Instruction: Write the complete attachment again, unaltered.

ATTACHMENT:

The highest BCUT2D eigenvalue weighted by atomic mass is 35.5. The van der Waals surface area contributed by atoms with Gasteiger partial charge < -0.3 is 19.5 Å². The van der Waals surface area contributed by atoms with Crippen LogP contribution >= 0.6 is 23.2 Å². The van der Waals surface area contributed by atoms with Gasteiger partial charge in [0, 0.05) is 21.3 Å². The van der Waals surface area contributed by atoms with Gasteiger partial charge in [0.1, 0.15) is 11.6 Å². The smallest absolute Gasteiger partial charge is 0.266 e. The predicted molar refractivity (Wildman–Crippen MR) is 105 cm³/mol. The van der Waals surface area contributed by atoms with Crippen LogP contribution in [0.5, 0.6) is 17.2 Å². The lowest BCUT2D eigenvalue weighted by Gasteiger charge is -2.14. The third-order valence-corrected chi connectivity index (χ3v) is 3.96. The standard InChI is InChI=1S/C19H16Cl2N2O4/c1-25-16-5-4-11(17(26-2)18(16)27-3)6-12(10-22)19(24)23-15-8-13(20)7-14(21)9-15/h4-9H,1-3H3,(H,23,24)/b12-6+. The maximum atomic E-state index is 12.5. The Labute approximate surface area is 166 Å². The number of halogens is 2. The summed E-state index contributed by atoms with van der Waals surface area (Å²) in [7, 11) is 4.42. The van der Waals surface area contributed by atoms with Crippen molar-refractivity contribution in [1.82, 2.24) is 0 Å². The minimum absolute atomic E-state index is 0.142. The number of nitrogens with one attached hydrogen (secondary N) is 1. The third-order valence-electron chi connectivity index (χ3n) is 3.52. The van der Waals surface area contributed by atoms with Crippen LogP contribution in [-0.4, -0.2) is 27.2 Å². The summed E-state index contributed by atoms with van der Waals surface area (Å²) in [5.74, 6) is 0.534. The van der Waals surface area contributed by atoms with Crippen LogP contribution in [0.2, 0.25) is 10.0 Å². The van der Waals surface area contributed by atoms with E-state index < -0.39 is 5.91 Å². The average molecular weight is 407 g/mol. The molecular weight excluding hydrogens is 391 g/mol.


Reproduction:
The highest BCUT2D eigenvalue weighted by atomic mass is 35.5. The van der Waals surface area contributed by atoms with Gasteiger partial charge < -0.3 is 19.5 Å². The van der Waals surface area contributed by atoms with Crippen LogP contribution >= 0.6 is 23.2 Å². The van der Waals surface area contributed by atoms with Gasteiger partial charge in [0, 0.05) is 21.3 Å². The van der Waals surface area contributed by atoms with Gasteiger partial charge in [0.1, 0.15) is 11.6 Å². The smallest absolute Gasteiger partial charge is 0.266 e. The predicted molar refractivity (Wildman–Crippen MR) is 105 cm³/mol. The van der Waals surface area contributed by atoms with Crippen LogP contribution in [0.5, 0.6) is 17.2 Å². The lowest BCUT2D eigenvalue weighted by Gasteiger charge is -2.14. The third-order valence-corrected chi connectivity index (χ3v) is 3.96. The standard InChI is InChI=1S/C19H16Cl2N2O4/c1-25-16-5-4-11(17(26-2)18(16)27-3)6-12(10-22)19(24)23-15-8-13(20)7-14(21)9-15/h4-9H,1-3H3,(H,23,24)/b12-6+. The maximum atomic E-state index is 12.5. The Labute approximate surface area is 166 Å². The number of halogens is 2. The summed E-state index contributed by atoms with van der Waals surface area (Å²) in [7, 11) is 4.42. The van der Waals surface area contributed by atoms with Crippen molar-refractivity contribution in [1.82, 2.24) is 0 Å². The minimum absolute atomic E-state index is 0.142. The number of nitrogens with one attached hydrogen (secondary N) is 1. The third-order valence-electron chi connectivity index (χ3n) is 3.52. The van der Waals surface area contributed by atoms with Crippen LogP contribution in [-0.4, -0.2) is 27.2 Å². The summed E-state index contributed by atoms with van der Waals surface area (Å²) in [5.74, 6) is 0.534. The van der Waals surface area contributed by atoms with Crippen LogP contribution in [0.2, 0.25) is 10.0 Å². The van der Waals surface area contributed by atoms with E-state index < -0.39 is 5.91 Å². The average molecular weight is 407 g/mol. The molecular weight excluding hydrogens is 391 g/mol.